I grew up in European mountains and raced in Europe–Swiss Irontrail, Norseman, Altriman.
Even though I am familiar with Alps, the long ascents and never-ending descents were over my head in the beginning. I was suffering in the altitude and as soon as we reached 7,000 feet my progression came to screeching halt. I battled constant nausea/vomiting for the first half of the race. I was to the point of bailing out. The only thing that kept me in the race was the breathtaking scenery and my wife who was flying from the USA to see me cross the finish line.
My legs were shot after the first 24 hours, but somehow short sleeps and cold showers provided the recovery. As the race progressed I hooked up with Jason Poole, my American journeyman. That made the race pass by easier. I got better at the end of the race and finished relatively strong in four days and 17 hours (81st).
I believe that this race is pushing human suffering to the highest level. I am still feeling the aftermath of the race- fluid retention (a combination of altitude sickness, salt retention, and protein depletion), muscle wasting, and fatigue.
Is it worth it? I believe it is. The beauty, natural and man made, was overwhelming. The organization of the race was superb. The volunteers were always there for you. The spectators were everywhere and pushing you through.
Would I do it again? We only have few of races like that in our tank. I think I do not want to empty my tank too early.
I would like to see more races in the USA that care about scenery and not distance.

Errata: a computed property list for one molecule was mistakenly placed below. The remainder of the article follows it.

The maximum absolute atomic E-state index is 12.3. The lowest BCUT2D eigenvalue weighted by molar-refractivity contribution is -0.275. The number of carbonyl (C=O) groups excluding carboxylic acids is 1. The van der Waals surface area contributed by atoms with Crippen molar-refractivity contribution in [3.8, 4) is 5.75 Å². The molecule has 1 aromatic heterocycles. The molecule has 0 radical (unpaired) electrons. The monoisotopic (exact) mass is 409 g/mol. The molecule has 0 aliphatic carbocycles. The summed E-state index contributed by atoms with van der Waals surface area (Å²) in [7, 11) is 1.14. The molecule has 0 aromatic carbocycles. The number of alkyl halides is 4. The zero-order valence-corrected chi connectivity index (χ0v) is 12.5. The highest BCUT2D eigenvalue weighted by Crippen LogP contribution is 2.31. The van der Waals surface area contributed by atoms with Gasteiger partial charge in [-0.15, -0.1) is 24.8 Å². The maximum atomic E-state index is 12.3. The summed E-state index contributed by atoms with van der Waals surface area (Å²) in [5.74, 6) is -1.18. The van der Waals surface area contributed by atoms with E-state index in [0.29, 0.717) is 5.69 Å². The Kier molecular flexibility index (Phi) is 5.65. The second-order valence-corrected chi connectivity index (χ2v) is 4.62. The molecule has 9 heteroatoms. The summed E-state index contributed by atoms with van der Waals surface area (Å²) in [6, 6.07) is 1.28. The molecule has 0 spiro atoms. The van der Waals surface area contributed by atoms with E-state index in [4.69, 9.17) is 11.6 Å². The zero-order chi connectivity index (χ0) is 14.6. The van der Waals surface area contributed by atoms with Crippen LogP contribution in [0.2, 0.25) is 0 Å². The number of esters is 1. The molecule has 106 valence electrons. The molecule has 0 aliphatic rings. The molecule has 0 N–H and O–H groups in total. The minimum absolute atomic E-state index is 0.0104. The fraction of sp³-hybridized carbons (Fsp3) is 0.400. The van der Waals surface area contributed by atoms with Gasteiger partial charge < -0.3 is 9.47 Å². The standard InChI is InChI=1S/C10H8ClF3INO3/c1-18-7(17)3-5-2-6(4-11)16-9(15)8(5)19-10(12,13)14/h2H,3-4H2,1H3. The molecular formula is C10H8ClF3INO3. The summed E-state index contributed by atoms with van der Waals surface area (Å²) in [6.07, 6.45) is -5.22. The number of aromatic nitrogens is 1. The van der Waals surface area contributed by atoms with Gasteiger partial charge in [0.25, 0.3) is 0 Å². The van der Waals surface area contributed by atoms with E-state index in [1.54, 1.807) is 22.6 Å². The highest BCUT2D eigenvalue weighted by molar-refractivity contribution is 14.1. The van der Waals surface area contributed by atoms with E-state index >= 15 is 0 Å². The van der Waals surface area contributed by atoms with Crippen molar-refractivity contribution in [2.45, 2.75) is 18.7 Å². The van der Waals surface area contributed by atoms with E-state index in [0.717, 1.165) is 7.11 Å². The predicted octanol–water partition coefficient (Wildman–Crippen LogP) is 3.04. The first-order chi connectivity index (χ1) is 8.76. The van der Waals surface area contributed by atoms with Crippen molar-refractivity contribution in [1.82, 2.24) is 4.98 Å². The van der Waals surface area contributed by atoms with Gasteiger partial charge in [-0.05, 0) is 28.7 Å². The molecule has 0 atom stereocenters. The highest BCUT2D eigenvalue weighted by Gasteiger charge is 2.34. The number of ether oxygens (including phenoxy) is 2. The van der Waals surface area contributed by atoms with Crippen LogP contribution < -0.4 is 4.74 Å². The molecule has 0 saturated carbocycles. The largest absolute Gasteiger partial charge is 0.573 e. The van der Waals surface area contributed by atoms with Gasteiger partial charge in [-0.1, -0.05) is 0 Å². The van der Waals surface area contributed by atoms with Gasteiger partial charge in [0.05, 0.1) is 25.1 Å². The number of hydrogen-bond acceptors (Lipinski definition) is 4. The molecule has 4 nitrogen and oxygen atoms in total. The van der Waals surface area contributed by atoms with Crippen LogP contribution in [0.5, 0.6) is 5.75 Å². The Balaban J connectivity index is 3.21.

At the end I was glad I was able to do it.
Beat Jegerlehner — 135 hours, 44 minutes, 38 seconds
I finish the perfectly made cappuccino. “How much?” The proprietor at the rifugio looks at me with a blank stare. “Money? For the cappuccino?” He waves off, “Nothing.”
I leave Rifugio Champillon around noon, into crystal clear and crisp air and a perfect sky, to climb the 8,900-foot Champillon Pass, the second-to-last in the race. A short, 900-foot climb from the rifugio, steep of course, as everything here, but pleasant. More pleasant than the steeper, 3,000-foot descent in just 2.4 miles that the other side will soon be–still moderate for the Tor.
I make my way up with my new-found friend Pieter from Belgium in tow. We met up 150 hard and difficult kilometers earlier, three days that now feel like a lifetime, when he decided it would be a good idea to follow me since I had finished all the previous Tors. It is his first time. Actually, it is his first 100-mile race as well. And 100k. Come to think of it, I have come away from every Tor with a new real friend, despite the language barriers–or maybe because of them.